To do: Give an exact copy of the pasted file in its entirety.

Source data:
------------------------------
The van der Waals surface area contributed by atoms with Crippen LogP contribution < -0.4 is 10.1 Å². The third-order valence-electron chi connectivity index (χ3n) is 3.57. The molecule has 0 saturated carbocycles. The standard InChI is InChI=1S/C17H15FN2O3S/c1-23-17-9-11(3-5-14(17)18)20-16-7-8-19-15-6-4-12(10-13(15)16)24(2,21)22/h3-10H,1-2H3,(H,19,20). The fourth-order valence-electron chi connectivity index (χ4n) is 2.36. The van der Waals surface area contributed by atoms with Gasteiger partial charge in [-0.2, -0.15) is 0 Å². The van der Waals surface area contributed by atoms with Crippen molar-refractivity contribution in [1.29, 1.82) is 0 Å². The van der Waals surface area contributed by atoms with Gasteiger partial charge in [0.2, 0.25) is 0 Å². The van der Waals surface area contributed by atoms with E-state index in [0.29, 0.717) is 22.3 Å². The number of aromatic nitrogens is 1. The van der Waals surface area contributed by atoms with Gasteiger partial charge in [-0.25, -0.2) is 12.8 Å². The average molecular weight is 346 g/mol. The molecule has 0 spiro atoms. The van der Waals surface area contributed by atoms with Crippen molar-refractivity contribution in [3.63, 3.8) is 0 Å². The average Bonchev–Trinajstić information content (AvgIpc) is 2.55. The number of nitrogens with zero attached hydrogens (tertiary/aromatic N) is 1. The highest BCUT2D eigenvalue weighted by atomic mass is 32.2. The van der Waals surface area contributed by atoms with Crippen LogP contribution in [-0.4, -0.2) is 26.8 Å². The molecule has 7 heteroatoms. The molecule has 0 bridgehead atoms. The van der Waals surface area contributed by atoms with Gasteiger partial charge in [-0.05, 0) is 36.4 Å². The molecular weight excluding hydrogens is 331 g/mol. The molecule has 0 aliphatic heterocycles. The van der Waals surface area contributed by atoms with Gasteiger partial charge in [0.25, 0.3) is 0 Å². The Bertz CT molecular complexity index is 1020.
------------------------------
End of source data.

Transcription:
The van der Waals surface area contributed by atoms with Crippen LogP contribution < -0.4 is 10.1 Å². The third-order valence-electron chi connectivity index (χ3n) is 3.57. The molecule has 0 saturated carbocycles. The standard InChI is InChI=1S/C17H15FN2O3S/c1-23-17-9-11(3-5-14(17)18)20-16-7-8-19-15-6-4-12(10-13(15)16)24(2,21)22/h3-10H,1-2H3,(H,19,20). The fourth-order valence-electron chi connectivity index (χ4n) is 2.36. The van der Waals surface area contributed by atoms with Gasteiger partial charge in [-0.2, -0.15) is 0 Å². The van der Waals surface area contributed by atoms with Crippen molar-refractivity contribution in [1.29, 1.82) is 0 Å². The van der Waals surface area contributed by atoms with Gasteiger partial charge in [0.2, 0.25) is 0 Å². The van der Waals surface area contributed by atoms with E-state index in [0.29, 0.717) is 22.3 Å². The number of aromatic nitrogens is 1. The van der Waals surface area contributed by atoms with Gasteiger partial charge in [-0.25, -0.2) is 12.8 Å². The average molecular weight is 346 g/mol. The molecule has 0 spiro atoms. The van der Waals surface area contributed by atoms with Crippen molar-refractivity contribution in [3.63, 3.8) is 0 Å². The average Bonchev–Trinajstić information content (AvgIpc) is 2.55. The number of nitrogens with zero attached hydrogens (tertiary/aromatic N) is 1. The highest BCUT2D eigenvalue weighted by atomic mass is 32.2. The van der Waals surface area contributed by atoms with Crippen LogP contribution in [-0.4, -0.2) is 26.8 Å². The molecule has 7 heteroatoms. The molecule has 0 bridgehead atoms. The van der Waals surface area contributed by atoms with Gasteiger partial charge in [-0.05, 0) is 36.4 Å². The molecular weight excluding hydrogens is 331 g/mol. The molecule has 0 aliphatic heterocycles. The van der Waals surface area contributed by atoms with Gasteiger partial charge in [0.25, 0.3) is 0 Å². The Bertz CT molecular complexity index is 1020.